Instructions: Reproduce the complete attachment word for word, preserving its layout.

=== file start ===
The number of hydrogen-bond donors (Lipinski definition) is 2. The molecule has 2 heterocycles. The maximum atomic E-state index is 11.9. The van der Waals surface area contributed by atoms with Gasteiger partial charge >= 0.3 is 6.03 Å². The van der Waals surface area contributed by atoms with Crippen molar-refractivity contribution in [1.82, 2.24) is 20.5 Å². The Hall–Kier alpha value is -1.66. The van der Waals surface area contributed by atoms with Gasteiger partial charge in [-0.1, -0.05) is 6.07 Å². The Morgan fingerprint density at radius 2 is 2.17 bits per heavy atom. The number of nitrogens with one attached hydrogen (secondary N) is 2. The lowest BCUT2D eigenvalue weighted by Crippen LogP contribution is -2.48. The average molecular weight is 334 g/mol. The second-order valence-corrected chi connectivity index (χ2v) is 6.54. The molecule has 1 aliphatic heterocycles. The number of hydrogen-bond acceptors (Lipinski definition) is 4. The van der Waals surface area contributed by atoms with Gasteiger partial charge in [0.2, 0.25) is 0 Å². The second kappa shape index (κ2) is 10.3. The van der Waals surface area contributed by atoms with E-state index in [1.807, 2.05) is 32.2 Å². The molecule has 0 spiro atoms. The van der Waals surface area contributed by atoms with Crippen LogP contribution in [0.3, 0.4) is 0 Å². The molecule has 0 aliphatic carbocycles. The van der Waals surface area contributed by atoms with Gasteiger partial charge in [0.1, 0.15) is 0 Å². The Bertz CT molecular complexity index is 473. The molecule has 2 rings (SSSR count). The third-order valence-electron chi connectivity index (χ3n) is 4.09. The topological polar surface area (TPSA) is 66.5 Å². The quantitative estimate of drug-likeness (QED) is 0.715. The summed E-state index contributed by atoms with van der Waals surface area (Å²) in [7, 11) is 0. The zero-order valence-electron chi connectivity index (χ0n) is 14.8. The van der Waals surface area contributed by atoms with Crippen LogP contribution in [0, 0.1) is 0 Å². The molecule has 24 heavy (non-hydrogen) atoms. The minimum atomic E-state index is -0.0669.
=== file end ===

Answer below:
The number of hydrogen-bond donors (Lipinski definition) is 2. The molecule has 2 heterocycles. The maximum atomic E-state index is 11.9. The van der Waals surface area contributed by atoms with Gasteiger partial charge >= 0.3 is 6.03 Å². The van der Waals surface area contributed by atoms with Crippen molar-refractivity contribution in [1.82, 2.24) is 20.5 Å². The Hall–Kier alpha value is -1.66. The van der Waals surface area contributed by atoms with Gasteiger partial charge in [-0.1, -0.05) is 6.07 Å². The Morgan fingerprint density at radius 2 is 2.17 bits per heavy atom. The number of nitrogens with one attached hydrogen (secondary N) is 2. The lowest BCUT2D eigenvalue weighted by Crippen LogP contribution is -2.48. The average molecular weight is 334 g/mol. The second-order valence-corrected chi connectivity index (χ2v) is 6.54. The molecule has 1 aliphatic heterocycles. The number of hydrogen-bond acceptors (Lipinski definition) is 4. The van der Waals surface area contributed by atoms with Gasteiger partial charge in [0.2, 0.25) is 0 Å². The second kappa shape index (κ2) is 10.3. The van der Waals surface area contributed by atoms with E-state index in [1.807, 2.05) is 32.2 Å². The molecule has 0 spiro atoms. The van der Waals surface area contributed by atoms with Crippen LogP contribution in [0.3, 0.4) is 0 Å². The molecule has 0 aliphatic carbocycles. The van der Waals surface area contributed by atoms with Gasteiger partial charge in [0.1, 0.15) is 0 Å². The Bertz CT molecular complexity index is 473. The molecule has 2 rings (SSSR count). The third-order valence-electron chi connectivity index (χ3n) is 4.09. The topological polar surface area (TPSA) is 66.5 Å². The quantitative estimate of drug-likeness (QED) is 0.715. The summed E-state index contributed by atoms with van der Waals surface area (Å²) in [7, 11) is 0. The zero-order valence-electron chi connectivity index (χ0n) is 14.8. The van der Waals surface area contributed by atoms with Crippen LogP contribution in [0, 0.1) is 0 Å². The molecule has 24 heavy (non-hydrogen) atoms. The minimum atomic E-state index is -0.0669.